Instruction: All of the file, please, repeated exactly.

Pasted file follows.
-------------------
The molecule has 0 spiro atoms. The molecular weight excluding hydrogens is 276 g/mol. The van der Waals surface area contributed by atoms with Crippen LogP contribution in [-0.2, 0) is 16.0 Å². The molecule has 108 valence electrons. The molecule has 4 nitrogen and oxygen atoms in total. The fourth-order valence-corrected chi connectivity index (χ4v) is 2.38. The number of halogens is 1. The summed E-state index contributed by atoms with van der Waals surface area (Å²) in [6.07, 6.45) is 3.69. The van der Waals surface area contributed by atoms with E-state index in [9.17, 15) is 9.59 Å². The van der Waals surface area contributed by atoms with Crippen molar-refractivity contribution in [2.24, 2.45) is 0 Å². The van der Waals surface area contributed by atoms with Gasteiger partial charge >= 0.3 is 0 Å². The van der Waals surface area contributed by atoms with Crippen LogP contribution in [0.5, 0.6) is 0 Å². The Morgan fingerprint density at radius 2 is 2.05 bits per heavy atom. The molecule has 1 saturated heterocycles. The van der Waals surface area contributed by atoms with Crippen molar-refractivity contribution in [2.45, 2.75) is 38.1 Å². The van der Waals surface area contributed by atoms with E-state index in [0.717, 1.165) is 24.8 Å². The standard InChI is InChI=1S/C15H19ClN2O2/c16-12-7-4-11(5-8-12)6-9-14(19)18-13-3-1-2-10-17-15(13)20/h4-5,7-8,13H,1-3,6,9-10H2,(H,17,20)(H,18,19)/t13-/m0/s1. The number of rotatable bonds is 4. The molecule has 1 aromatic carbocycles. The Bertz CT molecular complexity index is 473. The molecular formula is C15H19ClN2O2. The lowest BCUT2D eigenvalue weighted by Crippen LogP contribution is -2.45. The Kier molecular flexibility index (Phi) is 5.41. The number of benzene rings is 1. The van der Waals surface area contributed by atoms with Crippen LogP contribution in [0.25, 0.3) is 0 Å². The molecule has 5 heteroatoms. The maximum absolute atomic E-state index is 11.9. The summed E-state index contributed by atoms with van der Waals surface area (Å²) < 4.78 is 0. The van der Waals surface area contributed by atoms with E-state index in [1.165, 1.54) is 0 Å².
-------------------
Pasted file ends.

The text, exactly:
The molecule has 0 spiro atoms. The molecular weight excluding hydrogens is 276 g/mol. The van der Waals surface area contributed by atoms with Crippen LogP contribution in [-0.2, 0) is 16.0 Å². The molecule has 108 valence electrons. The molecule has 4 nitrogen and oxygen atoms in total. The fourth-order valence-corrected chi connectivity index (χ4v) is 2.38. The number of halogens is 1. The summed E-state index contributed by atoms with van der Waals surface area (Å²) in [6.07, 6.45) is 3.69. The van der Waals surface area contributed by atoms with E-state index in [9.17, 15) is 9.59 Å². The van der Waals surface area contributed by atoms with Crippen molar-refractivity contribution in [2.24, 2.45) is 0 Å². The van der Waals surface area contributed by atoms with Gasteiger partial charge >= 0.3 is 0 Å². The van der Waals surface area contributed by atoms with Crippen LogP contribution in [0.5, 0.6) is 0 Å². The Morgan fingerprint density at radius 2 is 2.05 bits per heavy atom. The molecule has 1 saturated heterocycles. The van der Waals surface area contributed by atoms with Crippen molar-refractivity contribution in [2.45, 2.75) is 38.1 Å². The van der Waals surface area contributed by atoms with E-state index in [0.717, 1.165) is 24.8 Å². The standard InChI is InChI=1S/C15H19ClN2O2/c16-12-7-4-11(5-8-12)6-9-14(19)18-13-3-1-2-10-17-15(13)20/h4-5,7-8,13H,1-3,6,9-10H2,(H,17,20)(H,18,19)/t13-/m0/s1. The number of rotatable bonds is 4. The molecule has 1 aromatic carbocycles. The Bertz CT molecular complexity index is 473. The molecular formula is C15H19ClN2O2. The lowest BCUT2D eigenvalue weighted by Crippen LogP contribution is -2.45. The Kier molecular flexibility index (Phi) is 5.41. The number of benzene rings is 1. The van der Waals surface area contributed by atoms with Crippen LogP contribution in [0.25, 0.3) is 0 Å². The molecule has 5 heteroatoms. The maximum absolute atomic E-state index is 11.9. The summed E-state index contributed by atoms with van der Waals surface area (Å²) < 4.78 is 0. The van der Waals surface area contributed by atoms with E-state index in [1.165, 1.54) is 0 Å².